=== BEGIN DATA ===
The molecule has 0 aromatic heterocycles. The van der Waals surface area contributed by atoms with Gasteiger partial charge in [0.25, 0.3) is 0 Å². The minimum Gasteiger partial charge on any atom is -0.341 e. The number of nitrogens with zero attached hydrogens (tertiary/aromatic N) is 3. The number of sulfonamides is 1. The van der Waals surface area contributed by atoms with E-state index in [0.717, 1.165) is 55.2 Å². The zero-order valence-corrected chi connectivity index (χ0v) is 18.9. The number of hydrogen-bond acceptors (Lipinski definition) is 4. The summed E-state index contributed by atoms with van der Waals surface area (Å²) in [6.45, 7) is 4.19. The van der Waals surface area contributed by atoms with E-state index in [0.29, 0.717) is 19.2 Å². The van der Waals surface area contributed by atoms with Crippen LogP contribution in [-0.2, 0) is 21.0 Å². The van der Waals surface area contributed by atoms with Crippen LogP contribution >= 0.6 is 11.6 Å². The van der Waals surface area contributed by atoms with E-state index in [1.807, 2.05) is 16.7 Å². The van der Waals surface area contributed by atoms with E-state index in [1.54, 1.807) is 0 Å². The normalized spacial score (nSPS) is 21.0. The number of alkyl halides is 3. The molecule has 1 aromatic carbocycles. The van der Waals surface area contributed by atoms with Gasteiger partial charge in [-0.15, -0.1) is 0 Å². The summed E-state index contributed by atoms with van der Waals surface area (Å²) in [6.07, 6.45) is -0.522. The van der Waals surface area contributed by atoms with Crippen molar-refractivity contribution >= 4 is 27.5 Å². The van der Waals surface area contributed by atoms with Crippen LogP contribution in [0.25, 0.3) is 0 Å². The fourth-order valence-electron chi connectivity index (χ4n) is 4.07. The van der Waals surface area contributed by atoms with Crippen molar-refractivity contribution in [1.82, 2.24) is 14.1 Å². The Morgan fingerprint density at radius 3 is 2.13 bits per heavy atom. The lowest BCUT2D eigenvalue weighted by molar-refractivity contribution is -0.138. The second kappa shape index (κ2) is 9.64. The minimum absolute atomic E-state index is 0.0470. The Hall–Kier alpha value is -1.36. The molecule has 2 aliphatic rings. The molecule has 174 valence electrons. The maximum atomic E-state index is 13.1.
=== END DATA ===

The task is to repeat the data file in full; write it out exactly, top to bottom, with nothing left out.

The molecule has 0 aromatic heterocycles. The van der Waals surface area contributed by atoms with Gasteiger partial charge in [0.25, 0.3) is 0 Å². The minimum Gasteiger partial charge on any atom is -0.341 e. The number of nitrogens with zero attached hydrogens (tertiary/aromatic N) is 3. The number of sulfonamides is 1. The van der Waals surface area contributed by atoms with E-state index in [0.717, 1.165) is 55.2 Å². The zero-order valence-corrected chi connectivity index (χ0v) is 18.9. The number of hydrogen-bond acceptors (Lipinski definition) is 4. The summed E-state index contributed by atoms with van der Waals surface area (Å²) in [6.45, 7) is 4.19. The van der Waals surface area contributed by atoms with E-state index in [0.29, 0.717) is 19.2 Å². The van der Waals surface area contributed by atoms with Crippen LogP contribution in [-0.2, 0) is 21.0 Å². The van der Waals surface area contributed by atoms with Crippen LogP contribution >= 0.6 is 11.6 Å². The van der Waals surface area contributed by atoms with E-state index in [1.807, 2.05) is 16.7 Å². The van der Waals surface area contributed by atoms with E-state index in [1.54, 1.807) is 0 Å². The normalized spacial score (nSPS) is 21.0. The number of alkyl halides is 3. The molecule has 1 aromatic carbocycles. The van der Waals surface area contributed by atoms with Gasteiger partial charge in [-0.15, -0.1) is 0 Å². The summed E-state index contributed by atoms with van der Waals surface area (Å²) in [6.07, 6.45) is -0.522. The van der Waals surface area contributed by atoms with Crippen molar-refractivity contribution >= 4 is 27.5 Å². The van der Waals surface area contributed by atoms with Crippen LogP contribution in [0.25, 0.3) is 0 Å². The fourth-order valence-electron chi connectivity index (χ4n) is 4.07. The van der Waals surface area contributed by atoms with Crippen molar-refractivity contribution in [1.82, 2.24) is 14.1 Å². The Morgan fingerprint density at radius 3 is 2.13 bits per heavy atom. The lowest BCUT2D eigenvalue weighted by molar-refractivity contribution is -0.138. The second kappa shape index (κ2) is 9.64. The minimum absolute atomic E-state index is 0.0470. The Hall–Kier alpha value is -1.36. The molecule has 2 aliphatic rings. The molecule has 174 valence electrons. The maximum atomic E-state index is 13.1.